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House Democrats proposed an 8% increase in federal Medicaid matching funds to states in Congress' second legislative package in response to COVID-19, which could ease the burden of the outbreak on state budgets and provider reimbursement.
Democrats also proposed free testing for COVID-19 including among the uninsured, instituting emergency paid sick and family leave, enhanced unemployment insurance, expanded food security programs, and additional regulations to protect healthcare workers.
However, congressional Republicans are not on board with the package. Senate Majority Leader Mitch McConnell (R-Ky.) derided the bill as an "ideological wish list" Thursday morning and House Minority Leader Kevin McCarthy (R-Calif.) said Democrats' bill is unworkable. House Speaker Nancy Pelosi (D-Calif.) said Thursday morning that negotiations are ongoing with the Trump administration.
The proposal comes a day after Medicaid Health Plans of America met with CMS officials to request agency guidance to establish a consistent plan for how states address the outbreak.
Hospitals had asked lawmakers to increase the Federal Medical Assistance Percentage (FMAP) because an economic downturn due to a global pandemic could lead to higher Medicaid enrollment and utilization.
"The potential impacts of COVID-19 include a significant strain on state budgets as states spend a significant portion of their budgets on Medicaid and revenues decline due to economic strain," said Greater New York Hospital Association senior vice president of government affairs Jon Cooper.
States operate on balanced budgets and without assistance could be forced to cut Medicaid provider reimbursement or restrict eligibility to make ends meet in a time when hospitals could be stretched thin, said Georgetown University research professor Edwin Park.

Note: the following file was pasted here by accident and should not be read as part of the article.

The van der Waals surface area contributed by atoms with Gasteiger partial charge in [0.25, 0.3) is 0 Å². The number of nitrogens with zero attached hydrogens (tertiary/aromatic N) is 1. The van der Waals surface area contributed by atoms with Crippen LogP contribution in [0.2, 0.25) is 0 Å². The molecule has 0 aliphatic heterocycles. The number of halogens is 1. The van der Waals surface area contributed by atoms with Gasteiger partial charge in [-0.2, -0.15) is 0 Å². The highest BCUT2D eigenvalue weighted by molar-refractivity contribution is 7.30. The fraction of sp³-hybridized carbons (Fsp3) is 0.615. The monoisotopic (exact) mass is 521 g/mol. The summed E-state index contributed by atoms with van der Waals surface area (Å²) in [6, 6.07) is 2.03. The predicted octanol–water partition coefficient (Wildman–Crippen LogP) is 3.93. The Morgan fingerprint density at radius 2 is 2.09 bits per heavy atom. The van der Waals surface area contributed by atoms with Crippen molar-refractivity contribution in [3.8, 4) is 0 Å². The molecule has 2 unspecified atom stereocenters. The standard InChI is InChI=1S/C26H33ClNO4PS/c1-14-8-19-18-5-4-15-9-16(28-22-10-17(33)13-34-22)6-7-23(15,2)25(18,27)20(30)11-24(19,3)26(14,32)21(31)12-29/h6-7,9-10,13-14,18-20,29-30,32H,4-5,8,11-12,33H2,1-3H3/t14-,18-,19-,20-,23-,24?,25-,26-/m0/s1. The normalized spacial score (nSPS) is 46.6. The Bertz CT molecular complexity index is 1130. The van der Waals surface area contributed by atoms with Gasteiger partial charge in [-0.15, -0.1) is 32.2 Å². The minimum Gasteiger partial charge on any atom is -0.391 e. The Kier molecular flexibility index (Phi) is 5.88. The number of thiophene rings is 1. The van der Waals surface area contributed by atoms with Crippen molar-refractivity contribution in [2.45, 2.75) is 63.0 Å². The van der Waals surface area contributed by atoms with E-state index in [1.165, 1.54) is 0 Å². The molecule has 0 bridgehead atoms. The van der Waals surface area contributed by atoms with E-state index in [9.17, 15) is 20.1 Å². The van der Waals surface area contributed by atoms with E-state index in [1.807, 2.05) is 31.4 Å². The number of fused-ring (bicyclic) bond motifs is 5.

"Instead of enhancing capacity, you would be moving in the opposite direction and weakening (hospitals') financial situation, making the safety net less able to deal with an epidemic," Park said.
Increasing federal Medicaid matching funds has been used before to stimulate the economy in legislative packages addressing recessions in 2001 and during the 2007-2009 financial crisis.
Michael Strain, director of economic policy studies at the right-leaning American Enterprise Institute, and former FDA Commissioner and AEI resident fellow Scott Gottlieb called for FMAP increases in an op-ed in The Wall Street Journal published Wednesday, but Park remained unsure whether the Trump administration would agree to expand federal Medicaid funding.
However, FMAP bumps in prior economic stimulus packages were passed on a bipartisan basis. The increased federal funding made available by the American Recovery and Reinvestment Act between October 2008 and June 2011 helped states maintain Medicaid benefits in recovery from the financial crisis, the Kaiser Family Foundation found.
"All states benefited from the fiscal relief and most states reported using the funds for multiple purposes such as addressing Medicaid or general fund budget shortfalls, helping to support increases in Medicaid enrollment, or to mitigate reductions in provider rates and benefits," KFF wrote in an issue brief.
House Democrats' bill also would require The Occupational Safety and Health Administration to issue an emergency temporary standard within one month requiring employers of healthcare workers to implement infectious disease control plans.
However, the Trump administration has so far ignored pleas from hospitals and health systems to declare COVID-19 a national disaster or emergency.
Hospital executives met at the White House with members of the Trump administration including Vice President Mike Pence and CMS Administrator Seema Verma and asked that the president declare COVID-19 a national disaster or emergency, which would allow the administration to waive requirements for skilled nursing facility coverage, limitations on critical access hospitals' inpatient beds, and relax requirements that providers have a license in the state in which they are providing services if they have an equivalent license in another state.
But Trump did not declare COVID-19 a nationwide emergency in an address to the nation on Wednesday night and instead banned some travel from Europe, excluding the United Kingdom, for 30 days. Trump also said he planned to provide some paid sick leave for workers, ask the Small Business Administration to provide loans to affected businesses, and defer certain tax payments.
"This is not a financial crisis, this is just a temporary moment of time that we will overcome together as a nation and as a world," Trump said.